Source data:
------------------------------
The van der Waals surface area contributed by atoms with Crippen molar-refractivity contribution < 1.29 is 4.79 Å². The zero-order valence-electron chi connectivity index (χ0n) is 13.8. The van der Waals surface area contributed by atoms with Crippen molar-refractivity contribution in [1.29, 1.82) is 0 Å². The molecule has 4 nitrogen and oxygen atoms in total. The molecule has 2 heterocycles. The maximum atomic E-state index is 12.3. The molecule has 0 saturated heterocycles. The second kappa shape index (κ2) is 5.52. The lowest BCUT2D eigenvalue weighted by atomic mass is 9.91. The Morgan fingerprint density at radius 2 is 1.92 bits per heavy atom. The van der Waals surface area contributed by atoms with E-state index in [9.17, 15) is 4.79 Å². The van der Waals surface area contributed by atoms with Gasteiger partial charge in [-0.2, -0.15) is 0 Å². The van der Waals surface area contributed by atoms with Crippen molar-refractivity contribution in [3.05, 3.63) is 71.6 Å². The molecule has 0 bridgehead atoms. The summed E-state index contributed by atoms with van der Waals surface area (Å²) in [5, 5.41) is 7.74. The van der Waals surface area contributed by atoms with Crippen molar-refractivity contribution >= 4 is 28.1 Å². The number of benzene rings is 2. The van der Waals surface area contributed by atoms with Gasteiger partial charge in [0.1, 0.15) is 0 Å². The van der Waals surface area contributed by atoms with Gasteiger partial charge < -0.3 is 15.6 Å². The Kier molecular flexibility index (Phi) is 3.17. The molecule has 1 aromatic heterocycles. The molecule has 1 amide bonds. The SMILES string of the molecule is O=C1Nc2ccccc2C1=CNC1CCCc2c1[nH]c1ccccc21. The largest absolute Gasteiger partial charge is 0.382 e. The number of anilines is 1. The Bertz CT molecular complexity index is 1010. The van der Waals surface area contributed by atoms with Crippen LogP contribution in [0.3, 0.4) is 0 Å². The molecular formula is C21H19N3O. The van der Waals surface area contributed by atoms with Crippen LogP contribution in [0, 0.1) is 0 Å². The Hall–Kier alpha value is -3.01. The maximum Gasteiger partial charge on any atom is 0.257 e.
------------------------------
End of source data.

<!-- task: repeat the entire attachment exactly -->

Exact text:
The van der Waals surface area contributed by atoms with Crippen molar-refractivity contribution < 1.29 is 4.79 Å². The zero-order valence-electron chi connectivity index (χ0n) is 13.8. The van der Waals surface area contributed by atoms with Crippen molar-refractivity contribution in [1.29, 1.82) is 0 Å². The molecule has 4 nitrogen and oxygen atoms in total. The molecule has 2 heterocycles. The maximum atomic E-state index is 12.3. The molecule has 0 saturated heterocycles. The second kappa shape index (κ2) is 5.52. The lowest BCUT2D eigenvalue weighted by atomic mass is 9.91. The Morgan fingerprint density at radius 2 is 1.92 bits per heavy atom. The van der Waals surface area contributed by atoms with E-state index in [9.17, 15) is 4.79 Å². The van der Waals surface area contributed by atoms with Gasteiger partial charge in [-0.2, -0.15) is 0 Å². The van der Waals surface area contributed by atoms with Crippen molar-refractivity contribution in [3.05, 3.63) is 71.6 Å². The molecule has 0 bridgehead atoms. The summed E-state index contributed by atoms with van der Waals surface area (Å²) in [5, 5.41) is 7.74. The van der Waals surface area contributed by atoms with Crippen molar-refractivity contribution >= 4 is 28.1 Å². The number of benzene rings is 2. The van der Waals surface area contributed by atoms with Gasteiger partial charge in [0.1, 0.15) is 0 Å². The van der Waals surface area contributed by atoms with Gasteiger partial charge < -0.3 is 15.6 Å². The Kier molecular flexibility index (Phi) is 3.17. The molecule has 1 aromatic heterocycles. The molecule has 1 amide bonds. The SMILES string of the molecule is O=C1Nc2ccccc2C1=CNC1CCCc2c1[nH]c1ccccc21. The largest absolute Gasteiger partial charge is 0.382 e. The number of anilines is 1. The Bertz CT molecular complexity index is 1010. The van der Waals surface area contributed by atoms with Crippen LogP contribution in [0.3, 0.4) is 0 Å². The molecular formula is C21H19N3O. The van der Waals surface area contributed by atoms with Crippen LogP contribution in [0, 0.1) is 0 Å². The Hall–Kier alpha value is -3.01. The maximum Gasteiger partial charge on any atom is 0.257 e.